I do believe that the reason we have so many runners is that modern shoes allow the less than perfect feet to survive the sport.
I forgot to address this. I do at least half my running (probably more than that lately, to be honest) on roads and sidewalks. It’s perfectly fine. Your body will tell you to land softer on harder surfaces. Again, from the same article (it’s a good article):
One of the few? No, my friend, I can assure you you’re wrong about that. I can’t count how many people I’ve met online and off that have been able to run again since this whole barefoot thing got going. I met (in person) a 75 year old man recently who quit running in his 50s and now he’s racking up the miles again in vibram fivefingers. I don’t buy for one second that our feet are born broken; that the majority of us are “damaged.” That’s Nike’s marketing department talking. Evolution is smarter than them.
That said I of course am running in the same New Balance shoes for, well, over five years now.
I may pick up a pair of those Vibrams for kicks but I am thinking more of New Balance MT 100’s trail shoes - they seem to be endorsed by the minimalist crowd too and NB usually has shoes wide enough for me.
You’re not the first around here to have suggested the minimalist style. Scylla had advised me the same a few years back - he ultras - I just can’t do true bare and haven’t gotten around to new shoes yet.
The appeal to me is that I know I have a plodding gait, and I think that it is part of why one knee starts to hurt sometime after mile 11, which is part of why I had switched from marathoning to triathloning years back (albeit now I have no events in mind at all). I am trying to intentionally hit forefoot first (slightly on the lateral surface) and shorten my stride to lighten it up but the logic that making those adaptations would come more naturally in minimalist wear makes sense to me. In short, I envy those runners who glide and I am wondering if some minimalist running can help train me to run more like that. Probably even that won’t help me much - I can’t learn an efficient swim stroke either - but I suspect it’s my best shot. And I am stubborn enough to keep trying to learn it.
Running in water shoes blisters up on my Achilles.
I have a large leg length discrepancy and used to have hip and ankle issues from running in padded shoes (and heel-striking of course). No injuries thank god, but pain that prevented me from running much at all. Now, barefoot or in minimalistic footwear, I can run long distances (on my forefoot) without having to worry about anything but the skin on my soles. I’m sold.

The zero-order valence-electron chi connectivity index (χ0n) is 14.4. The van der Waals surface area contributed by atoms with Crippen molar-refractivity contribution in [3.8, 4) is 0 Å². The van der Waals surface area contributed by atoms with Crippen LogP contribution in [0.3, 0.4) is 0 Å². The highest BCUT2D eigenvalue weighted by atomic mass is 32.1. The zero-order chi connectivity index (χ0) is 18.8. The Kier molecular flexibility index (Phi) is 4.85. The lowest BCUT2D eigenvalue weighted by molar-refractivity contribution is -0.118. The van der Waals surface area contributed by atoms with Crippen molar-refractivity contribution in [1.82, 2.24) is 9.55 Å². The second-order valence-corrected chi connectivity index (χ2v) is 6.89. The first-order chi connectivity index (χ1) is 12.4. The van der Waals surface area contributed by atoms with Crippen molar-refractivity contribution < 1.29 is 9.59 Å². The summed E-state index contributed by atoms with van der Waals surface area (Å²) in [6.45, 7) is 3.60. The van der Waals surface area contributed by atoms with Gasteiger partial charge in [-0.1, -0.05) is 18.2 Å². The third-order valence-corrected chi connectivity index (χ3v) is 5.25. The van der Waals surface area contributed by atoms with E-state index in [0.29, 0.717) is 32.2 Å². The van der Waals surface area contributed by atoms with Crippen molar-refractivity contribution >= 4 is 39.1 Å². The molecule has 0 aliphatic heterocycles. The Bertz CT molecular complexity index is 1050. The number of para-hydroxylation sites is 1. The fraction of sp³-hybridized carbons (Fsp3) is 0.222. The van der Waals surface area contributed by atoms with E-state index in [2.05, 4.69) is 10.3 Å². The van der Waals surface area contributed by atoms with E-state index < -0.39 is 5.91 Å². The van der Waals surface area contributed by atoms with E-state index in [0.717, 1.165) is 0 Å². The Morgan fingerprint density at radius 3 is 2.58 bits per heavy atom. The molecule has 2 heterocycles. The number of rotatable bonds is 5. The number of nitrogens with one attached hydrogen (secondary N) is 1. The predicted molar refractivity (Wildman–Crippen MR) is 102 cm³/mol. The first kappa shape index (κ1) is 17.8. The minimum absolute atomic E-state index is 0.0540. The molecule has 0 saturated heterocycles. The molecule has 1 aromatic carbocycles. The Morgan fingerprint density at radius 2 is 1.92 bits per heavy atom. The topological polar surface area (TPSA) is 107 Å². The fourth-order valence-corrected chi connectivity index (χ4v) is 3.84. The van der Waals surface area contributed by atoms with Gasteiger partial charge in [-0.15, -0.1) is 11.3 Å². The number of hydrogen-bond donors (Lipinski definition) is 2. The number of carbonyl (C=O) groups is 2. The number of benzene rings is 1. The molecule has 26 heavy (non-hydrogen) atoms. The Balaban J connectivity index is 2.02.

I went barefoot a lot as a kid and to me the return a light, bouncy, short forefoot strike felt like coming home. For most people the technique seems to take some time to learn. I had to break in my skin, and the muscles of my feet and lower legs, slowly. But no joint issues at all.
I run almost exclusively barefoot on cement, FWIW. I do a lot of barefoot walking on grass and trails, and I use my VFF for rocky trails and creekbeds.
Anecdotes are fine, but I am hoping that GQ will produce something a bit more solid in the evidence department too.
Like I said, the logic makes sense to me: minimalist shoes, for brief periods at first then building up, would help convert an over-striding plodding heavy heel striker into someone with a lighter more gliding short stride midfoot gait. But boy, I’d love to know the real data that backs it up. Just because something makes sense and some have done well with it doesn’t make it true. And when I see sites like ChiRunning and boards devoted to barefoot running I start to wonder how much is real and how much is fad.
Also advice: I can probably try on some VFFs at my not too far REI later in the week (they expect a new delivery of a good selection this week) and there is a New Balance store not far from there that would likely have the NB MT 100 trail runner that is also talked up some on the minimalist sites. I do some trail running in a nearby forest preserves, but mostly I run on sidewalks. And I only run a few times a week, once aiming longish (say 1.5 to 2hrs slow run pace), and another time or so for maybe an hour - sometimes doing windsprints and sometimes running to where I know there is a great set of stairs and doing sets up and down it. Between the VFF and the NB MT100 which is better for my running needs? (Humble opinions accepted.)
Did you read the entire article I linked? It has some good references to what evidence is out there. Try Googling if you’re just married to seeing the cold hard numbers on this for some reason. But what if the numbers say barefooting is the bomb for 80% of people and totally sucks shit for the other 20%? You’re still not going to know which category you’re in without trying for yourself, so why not screw the numbers and skip straight to trying for yourself? The numerical data is probably all biased or gathered using flawed methods anyway.
My old man used to go barefoot everywhere. He was an Italian peasant who got his first pair of shoes when he was 17, though. The callouses on his feet were so thick that the ground didn’t seem to bother him. I figure I could pull off the same effect in a decade or so.